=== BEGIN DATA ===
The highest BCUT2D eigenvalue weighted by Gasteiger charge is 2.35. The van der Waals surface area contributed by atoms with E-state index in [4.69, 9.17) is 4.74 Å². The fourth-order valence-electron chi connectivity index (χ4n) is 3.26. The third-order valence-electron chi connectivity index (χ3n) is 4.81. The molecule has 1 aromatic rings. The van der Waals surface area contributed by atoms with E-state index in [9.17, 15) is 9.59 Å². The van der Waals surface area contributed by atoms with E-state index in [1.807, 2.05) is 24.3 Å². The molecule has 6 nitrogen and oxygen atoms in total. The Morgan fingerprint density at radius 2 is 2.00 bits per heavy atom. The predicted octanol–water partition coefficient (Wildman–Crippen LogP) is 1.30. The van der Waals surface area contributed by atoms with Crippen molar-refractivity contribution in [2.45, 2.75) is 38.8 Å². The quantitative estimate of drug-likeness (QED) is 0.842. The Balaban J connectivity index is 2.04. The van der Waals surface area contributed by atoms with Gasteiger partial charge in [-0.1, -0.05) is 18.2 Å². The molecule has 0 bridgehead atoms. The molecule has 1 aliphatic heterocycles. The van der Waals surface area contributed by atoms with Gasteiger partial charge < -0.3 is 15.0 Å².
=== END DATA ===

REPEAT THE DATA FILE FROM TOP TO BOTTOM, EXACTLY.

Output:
The highest BCUT2D eigenvalue weighted by Gasteiger charge is 2.35. The van der Waals surface area contributed by atoms with E-state index in [4.69, 9.17) is 4.74 Å². The fourth-order valence-electron chi connectivity index (χ4n) is 3.26. The third-order valence-electron chi connectivity index (χ3n) is 4.81. The molecule has 1 aromatic rings. The van der Waals surface area contributed by atoms with E-state index in [9.17, 15) is 9.59 Å². The van der Waals surface area contributed by atoms with E-state index in [1.807, 2.05) is 24.3 Å². The molecule has 6 nitrogen and oxygen atoms in total. The Morgan fingerprint density at radius 2 is 2.00 bits per heavy atom. The predicted octanol–water partition coefficient (Wildman–Crippen LogP) is 1.30. The van der Waals surface area contributed by atoms with Crippen molar-refractivity contribution in [2.45, 2.75) is 38.8 Å². The quantitative estimate of drug-likeness (QED) is 0.842. The Balaban J connectivity index is 2.04. The van der Waals surface area contributed by atoms with Gasteiger partial charge in [-0.1, -0.05) is 18.2 Å². The molecule has 0 bridgehead atoms. The molecule has 1 aliphatic heterocycles. The van der Waals surface area contributed by atoms with Gasteiger partial charge < -0.3 is 15.0 Å².